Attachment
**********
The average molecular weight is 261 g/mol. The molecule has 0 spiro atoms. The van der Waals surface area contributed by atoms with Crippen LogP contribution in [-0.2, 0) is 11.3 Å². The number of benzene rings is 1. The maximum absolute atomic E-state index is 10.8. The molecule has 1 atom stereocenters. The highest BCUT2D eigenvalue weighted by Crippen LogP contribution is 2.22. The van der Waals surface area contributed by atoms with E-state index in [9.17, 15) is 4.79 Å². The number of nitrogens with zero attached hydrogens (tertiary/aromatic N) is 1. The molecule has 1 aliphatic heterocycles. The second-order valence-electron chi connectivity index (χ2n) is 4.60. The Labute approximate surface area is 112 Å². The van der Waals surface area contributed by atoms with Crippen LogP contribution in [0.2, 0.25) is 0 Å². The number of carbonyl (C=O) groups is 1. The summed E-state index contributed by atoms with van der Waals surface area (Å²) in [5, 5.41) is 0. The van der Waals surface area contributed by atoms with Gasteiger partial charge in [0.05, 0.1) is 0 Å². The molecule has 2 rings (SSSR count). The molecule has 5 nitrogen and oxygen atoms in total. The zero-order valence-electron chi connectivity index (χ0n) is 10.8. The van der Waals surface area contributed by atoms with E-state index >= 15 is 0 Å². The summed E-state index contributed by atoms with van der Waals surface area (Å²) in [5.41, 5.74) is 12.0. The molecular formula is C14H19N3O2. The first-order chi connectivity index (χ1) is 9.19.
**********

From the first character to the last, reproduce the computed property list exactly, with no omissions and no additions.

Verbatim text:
The average molecular weight is 261 g/mol. The molecule has 0 spiro atoms. The van der Waals surface area contributed by atoms with Crippen LogP contribution in [-0.2, 0) is 11.3 Å². The number of benzene rings is 1. The maximum absolute atomic E-state index is 10.8. The molecule has 1 atom stereocenters. The highest BCUT2D eigenvalue weighted by Crippen LogP contribution is 2.22. The van der Waals surface area contributed by atoms with E-state index in [9.17, 15) is 4.79 Å². The number of nitrogens with zero attached hydrogens (tertiary/aromatic N) is 1. The molecule has 1 aliphatic heterocycles. The second-order valence-electron chi connectivity index (χ2n) is 4.60. The Labute approximate surface area is 112 Å². The van der Waals surface area contributed by atoms with Crippen LogP contribution in [0.2, 0.25) is 0 Å². The number of carbonyl (C=O) groups is 1. The summed E-state index contributed by atoms with van der Waals surface area (Å²) in [5, 5.41) is 0. The van der Waals surface area contributed by atoms with Gasteiger partial charge in [0.05, 0.1) is 0 Å². The molecule has 2 rings (SSSR count). The molecule has 5 nitrogen and oxygen atoms in total. The zero-order valence-electron chi connectivity index (χ0n) is 10.8. The van der Waals surface area contributed by atoms with E-state index >= 15 is 0 Å². The summed E-state index contributed by atoms with van der Waals surface area (Å²) in [5.41, 5.74) is 12.0. The molecular formula is C14H19N3O2. The first-order chi connectivity index (χ1) is 9.19.